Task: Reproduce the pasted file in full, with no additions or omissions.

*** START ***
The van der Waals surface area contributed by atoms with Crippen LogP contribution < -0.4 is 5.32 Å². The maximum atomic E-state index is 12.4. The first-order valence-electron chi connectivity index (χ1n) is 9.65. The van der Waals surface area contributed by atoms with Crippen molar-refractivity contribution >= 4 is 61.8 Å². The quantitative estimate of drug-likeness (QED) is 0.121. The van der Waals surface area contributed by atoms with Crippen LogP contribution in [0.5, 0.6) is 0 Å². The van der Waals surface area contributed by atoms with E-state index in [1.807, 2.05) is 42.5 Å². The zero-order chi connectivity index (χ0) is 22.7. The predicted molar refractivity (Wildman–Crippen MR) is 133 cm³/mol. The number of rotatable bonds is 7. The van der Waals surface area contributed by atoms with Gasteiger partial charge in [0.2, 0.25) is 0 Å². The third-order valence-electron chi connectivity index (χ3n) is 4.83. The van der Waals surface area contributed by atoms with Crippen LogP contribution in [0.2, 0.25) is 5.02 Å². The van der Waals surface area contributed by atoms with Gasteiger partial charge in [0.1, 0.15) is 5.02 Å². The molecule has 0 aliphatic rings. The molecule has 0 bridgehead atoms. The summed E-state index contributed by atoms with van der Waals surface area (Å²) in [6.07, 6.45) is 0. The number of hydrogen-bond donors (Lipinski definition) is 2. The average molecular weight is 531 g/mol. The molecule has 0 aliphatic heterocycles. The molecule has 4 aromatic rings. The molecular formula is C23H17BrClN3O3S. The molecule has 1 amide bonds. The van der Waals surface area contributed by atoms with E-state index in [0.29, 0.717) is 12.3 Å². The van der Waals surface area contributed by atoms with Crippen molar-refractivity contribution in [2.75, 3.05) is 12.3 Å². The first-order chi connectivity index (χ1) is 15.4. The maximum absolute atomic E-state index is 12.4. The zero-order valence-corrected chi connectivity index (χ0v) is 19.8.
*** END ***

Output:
The van der Waals surface area contributed by atoms with Crippen LogP contribution < -0.4 is 5.32 Å². The maximum atomic E-state index is 12.4. The first-order valence-electron chi connectivity index (χ1n) is 9.65. The van der Waals surface area contributed by atoms with Crippen molar-refractivity contribution >= 4 is 61.8 Å². The quantitative estimate of drug-likeness (QED) is 0.121. The van der Waals surface area contributed by atoms with Crippen LogP contribution in [0.5, 0.6) is 0 Å². The van der Waals surface area contributed by atoms with E-state index in [1.807, 2.05) is 42.5 Å². The zero-order chi connectivity index (χ0) is 22.7. The predicted molar refractivity (Wildman–Crippen MR) is 133 cm³/mol. The number of rotatable bonds is 7. The van der Waals surface area contributed by atoms with Gasteiger partial charge in [0.2, 0.25) is 0 Å². The third-order valence-electron chi connectivity index (χ3n) is 4.83. The van der Waals surface area contributed by atoms with Crippen LogP contribution in [0.2, 0.25) is 5.02 Å². The van der Waals surface area contributed by atoms with Gasteiger partial charge in [0.1, 0.15) is 5.02 Å². The molecule has 0 aliphatic rings. The molecule has 0 bridgehead atoms. The summed E-state index contributed by atoms with van der Waals surface area (Å²) in [6.07, 6.45) is 0. The number of hydrogen-bond donors (Lipinski definition) is 2. The average molecular weight is 531 g/mol. The molecule has 0 aliphatic heterocycles. The molecule has 4 aromatic rings. The molecular formula is C23H17BrClN3O3S. The molecule has 1 amide bonds. The van der Waals surface area contributed by atoms with E-state index in [0.29, 0.717) is 12.3 Å². The van der Waals surface area contributed by atoms with Crippen molar-refractivity contribution in [2.75, 3.05) is 12.3 Å². The first-order chi connectivity index (χ1) is 15.4. The maximum absolute atomic E-state index is 12.4. The zero-order valence-corrected chi connectivity index (χ0v) is 19.8.